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Coming out better in the end

I just wrote the hardest article I’ve ever written. A mom I was talking to at a party suggested an idea that sounded great: write about how families cope when a parent gets a life-threatening illness. And the idea was great. But it was a lot of work.

First of all, you just don’t want to harass families who are going through this and say, hey, how about you put everything aside and talk to me about it? I did contact some people who are in the thick of it, and I am not surprised that I didn’t end up interviewing them. They were very nice, and I appreciate that they didn’t tell me to go away, but I didn’t end up being able to talk to them.

I did talk to two women who went through, frankly, harrowing illnesses that would leave many of us quivering like jelly and sorry for ourselves. Neither of them seemed sorry for herself. I always appreciate talking to people who have done hard things and came out the better for it. It reminds me that my instinct to run and hide from hard experiences is not always a good instinct. Yes, it’s true that I’m not going to go out and seek a bad experience just to say I had it (and yes, I have known people who do that!).

But it’s so important to remember that all of our experiences shape us, and we get to choose how to respond to that. On the one hand, you have people who go through serious difficulties and learn from it (John McCain comes to mind). Then you have people who go through serious difficulties and it makes them sick (Cary Stayner comes to mind). Not that I voted for McCain, but I’d rather react like him, if I have the choice.

The other difficulty in writing the article was sticking to the realities of the print world: 1100 words is all I get. I had introspective, fascinating, creative conversations with four women — how do you fit that into 1100 words?

A journalist friend once showed me her portfolio of clips. She showed me the articles she had been most proud of…before publication. She said that the problem with sending clips to prospective employers was that so little that she wrote was published in its original form. She, too, had trouble keeping it short. Unfortunately, in her opinion, the newspaper editor cut out all the good stuff.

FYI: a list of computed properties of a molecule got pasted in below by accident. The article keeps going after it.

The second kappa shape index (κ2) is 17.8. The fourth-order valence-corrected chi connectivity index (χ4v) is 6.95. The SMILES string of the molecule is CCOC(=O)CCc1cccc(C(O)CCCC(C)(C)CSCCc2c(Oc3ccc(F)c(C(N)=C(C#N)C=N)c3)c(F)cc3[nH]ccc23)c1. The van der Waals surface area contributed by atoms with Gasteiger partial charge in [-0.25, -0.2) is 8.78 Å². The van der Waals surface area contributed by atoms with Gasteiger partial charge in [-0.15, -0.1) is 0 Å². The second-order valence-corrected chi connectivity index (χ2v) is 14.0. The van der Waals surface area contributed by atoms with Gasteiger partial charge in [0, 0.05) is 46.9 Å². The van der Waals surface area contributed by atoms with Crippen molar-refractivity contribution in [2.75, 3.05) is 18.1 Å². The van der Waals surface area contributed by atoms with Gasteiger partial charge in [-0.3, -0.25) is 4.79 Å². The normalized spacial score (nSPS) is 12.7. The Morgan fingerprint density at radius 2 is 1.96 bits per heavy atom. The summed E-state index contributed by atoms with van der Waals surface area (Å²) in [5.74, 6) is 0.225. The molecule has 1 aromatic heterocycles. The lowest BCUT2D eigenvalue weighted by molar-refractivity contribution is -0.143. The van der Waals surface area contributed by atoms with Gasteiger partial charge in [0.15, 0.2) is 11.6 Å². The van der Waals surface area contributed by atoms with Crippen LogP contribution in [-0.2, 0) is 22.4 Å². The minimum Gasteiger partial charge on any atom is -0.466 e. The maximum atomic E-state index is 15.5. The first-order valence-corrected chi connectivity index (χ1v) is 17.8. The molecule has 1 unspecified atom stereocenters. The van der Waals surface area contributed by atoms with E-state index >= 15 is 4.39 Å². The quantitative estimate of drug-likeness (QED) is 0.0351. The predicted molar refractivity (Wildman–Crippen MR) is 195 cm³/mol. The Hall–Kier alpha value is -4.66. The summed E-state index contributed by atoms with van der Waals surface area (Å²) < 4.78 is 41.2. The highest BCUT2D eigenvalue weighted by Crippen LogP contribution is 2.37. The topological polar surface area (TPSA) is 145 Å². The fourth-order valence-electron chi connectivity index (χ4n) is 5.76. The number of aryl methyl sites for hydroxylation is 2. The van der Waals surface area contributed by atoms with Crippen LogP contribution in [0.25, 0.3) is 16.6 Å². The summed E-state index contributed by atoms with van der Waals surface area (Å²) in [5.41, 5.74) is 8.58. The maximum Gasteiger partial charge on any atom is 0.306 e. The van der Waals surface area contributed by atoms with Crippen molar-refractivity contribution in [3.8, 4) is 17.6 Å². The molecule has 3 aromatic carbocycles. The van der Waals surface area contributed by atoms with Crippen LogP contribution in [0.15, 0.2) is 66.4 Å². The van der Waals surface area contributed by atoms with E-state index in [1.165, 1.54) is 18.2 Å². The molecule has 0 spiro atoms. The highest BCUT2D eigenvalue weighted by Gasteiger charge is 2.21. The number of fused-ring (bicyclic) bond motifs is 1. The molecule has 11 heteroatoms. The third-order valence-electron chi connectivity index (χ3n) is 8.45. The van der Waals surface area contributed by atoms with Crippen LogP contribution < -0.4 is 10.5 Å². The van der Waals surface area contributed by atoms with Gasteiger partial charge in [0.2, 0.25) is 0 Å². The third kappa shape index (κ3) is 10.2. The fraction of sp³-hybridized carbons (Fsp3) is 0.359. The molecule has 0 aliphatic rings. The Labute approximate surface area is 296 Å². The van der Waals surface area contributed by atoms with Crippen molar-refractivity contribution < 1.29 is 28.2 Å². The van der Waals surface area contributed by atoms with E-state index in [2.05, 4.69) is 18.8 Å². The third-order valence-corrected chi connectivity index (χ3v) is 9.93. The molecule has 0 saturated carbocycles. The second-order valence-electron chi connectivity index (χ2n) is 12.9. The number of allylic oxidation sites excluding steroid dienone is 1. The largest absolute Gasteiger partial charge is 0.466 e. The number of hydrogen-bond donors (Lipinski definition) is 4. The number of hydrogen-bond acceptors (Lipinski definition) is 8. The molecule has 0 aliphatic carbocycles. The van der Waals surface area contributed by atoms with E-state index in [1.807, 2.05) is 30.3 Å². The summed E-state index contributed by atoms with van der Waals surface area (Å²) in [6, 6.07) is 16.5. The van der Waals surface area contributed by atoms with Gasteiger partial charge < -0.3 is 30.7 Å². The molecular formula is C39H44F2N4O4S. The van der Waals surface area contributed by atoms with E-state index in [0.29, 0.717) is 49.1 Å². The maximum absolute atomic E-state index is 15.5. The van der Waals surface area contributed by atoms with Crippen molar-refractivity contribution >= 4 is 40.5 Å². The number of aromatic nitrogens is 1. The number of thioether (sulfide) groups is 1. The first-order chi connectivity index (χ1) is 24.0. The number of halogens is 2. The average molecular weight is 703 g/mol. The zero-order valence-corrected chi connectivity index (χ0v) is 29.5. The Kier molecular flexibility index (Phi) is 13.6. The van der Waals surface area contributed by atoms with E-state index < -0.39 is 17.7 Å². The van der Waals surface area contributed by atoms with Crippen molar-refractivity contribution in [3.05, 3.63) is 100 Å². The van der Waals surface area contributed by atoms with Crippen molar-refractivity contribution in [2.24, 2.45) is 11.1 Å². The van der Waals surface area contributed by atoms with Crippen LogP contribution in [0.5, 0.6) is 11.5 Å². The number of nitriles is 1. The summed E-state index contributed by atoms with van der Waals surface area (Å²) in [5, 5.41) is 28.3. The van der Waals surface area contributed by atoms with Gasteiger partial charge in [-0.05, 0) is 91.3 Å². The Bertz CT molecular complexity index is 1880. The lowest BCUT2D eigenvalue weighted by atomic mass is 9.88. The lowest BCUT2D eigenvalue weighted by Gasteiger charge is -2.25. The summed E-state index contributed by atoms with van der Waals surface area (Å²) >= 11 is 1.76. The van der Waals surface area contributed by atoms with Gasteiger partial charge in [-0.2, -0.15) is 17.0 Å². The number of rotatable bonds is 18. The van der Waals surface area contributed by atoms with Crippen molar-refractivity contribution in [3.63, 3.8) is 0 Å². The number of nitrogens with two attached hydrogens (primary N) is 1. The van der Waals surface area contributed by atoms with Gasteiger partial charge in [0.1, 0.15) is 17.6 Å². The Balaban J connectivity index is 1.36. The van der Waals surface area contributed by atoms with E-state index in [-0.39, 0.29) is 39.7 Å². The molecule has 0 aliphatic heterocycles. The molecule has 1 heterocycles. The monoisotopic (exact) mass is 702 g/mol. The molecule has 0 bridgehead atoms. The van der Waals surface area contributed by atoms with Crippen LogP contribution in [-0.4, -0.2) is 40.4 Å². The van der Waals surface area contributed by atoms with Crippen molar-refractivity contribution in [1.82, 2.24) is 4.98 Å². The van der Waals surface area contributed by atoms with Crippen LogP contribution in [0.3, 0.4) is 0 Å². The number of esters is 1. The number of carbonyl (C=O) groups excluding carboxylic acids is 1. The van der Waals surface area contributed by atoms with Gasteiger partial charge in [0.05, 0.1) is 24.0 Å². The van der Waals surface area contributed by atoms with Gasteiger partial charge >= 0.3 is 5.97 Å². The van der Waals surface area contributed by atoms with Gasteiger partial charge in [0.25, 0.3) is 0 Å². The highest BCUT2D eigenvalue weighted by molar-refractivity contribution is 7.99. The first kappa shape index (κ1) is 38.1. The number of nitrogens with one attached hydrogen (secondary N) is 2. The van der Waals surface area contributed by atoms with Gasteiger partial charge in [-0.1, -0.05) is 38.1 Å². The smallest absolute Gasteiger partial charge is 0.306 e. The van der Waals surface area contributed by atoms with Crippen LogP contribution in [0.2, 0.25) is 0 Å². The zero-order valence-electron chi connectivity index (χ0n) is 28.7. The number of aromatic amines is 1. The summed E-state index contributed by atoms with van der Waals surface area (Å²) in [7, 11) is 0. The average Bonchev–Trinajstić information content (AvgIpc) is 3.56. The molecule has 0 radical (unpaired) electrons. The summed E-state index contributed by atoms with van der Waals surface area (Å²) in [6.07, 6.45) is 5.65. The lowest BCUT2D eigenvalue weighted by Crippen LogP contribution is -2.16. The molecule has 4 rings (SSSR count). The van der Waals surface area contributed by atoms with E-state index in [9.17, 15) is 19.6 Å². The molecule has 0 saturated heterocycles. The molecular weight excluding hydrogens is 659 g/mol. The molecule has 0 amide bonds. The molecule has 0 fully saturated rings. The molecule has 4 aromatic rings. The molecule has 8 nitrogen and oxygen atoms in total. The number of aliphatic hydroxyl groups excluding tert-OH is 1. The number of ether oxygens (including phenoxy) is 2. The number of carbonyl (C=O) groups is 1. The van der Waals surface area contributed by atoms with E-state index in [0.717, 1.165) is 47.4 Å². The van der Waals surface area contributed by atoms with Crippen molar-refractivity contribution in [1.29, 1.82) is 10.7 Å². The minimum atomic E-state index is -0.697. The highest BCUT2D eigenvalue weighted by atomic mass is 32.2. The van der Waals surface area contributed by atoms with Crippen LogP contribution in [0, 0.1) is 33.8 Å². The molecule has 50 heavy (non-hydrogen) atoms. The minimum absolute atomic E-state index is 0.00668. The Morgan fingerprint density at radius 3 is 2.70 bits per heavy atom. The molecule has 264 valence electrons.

My inner editor sits on my shoulder and whispers in my ear while I type. “Watch that counter going up,” she says, nodding at the “Words” box at the bottom of the window. “Do you really need that quote?” she asks of my favorite quote that doesn’t actually fit the article. “Don’t blame me!” she says testily. “It’s not MY fault you have to keep to 1100 words!”

Sometimes I follow the writing advice that you should stuff your internal editor in a drawer and just write to your heart’s content. Other times I listen to my editor and produce a clean piece on first writing. In any case, it’s hard. I want to do justice to the great things that people told me. I want my readers to get a sense of the full conversation, though I can only put in pieces. I try to summarize complex ideas into phrases that stitch the piece together. I sit and play with verbs — does that one make it seem too trivial? — does that one imply something different than she meant?

OK, I admit that I think too much!

Ultimately, writing about other families is interesting and mind-opening to me. What seems like the easiest subject may end up teaching me about something I’d never considered, or give me a new viewpoint. In the case of the life-threatening illness article, it gives me perspective on things that are much harder than getting my daughter to use the bathroom by herself. Sometimes life throws you something completely unexpected, and you have to be ready to ride the experience and hope you come out better in the end.

Posted in Parenting.


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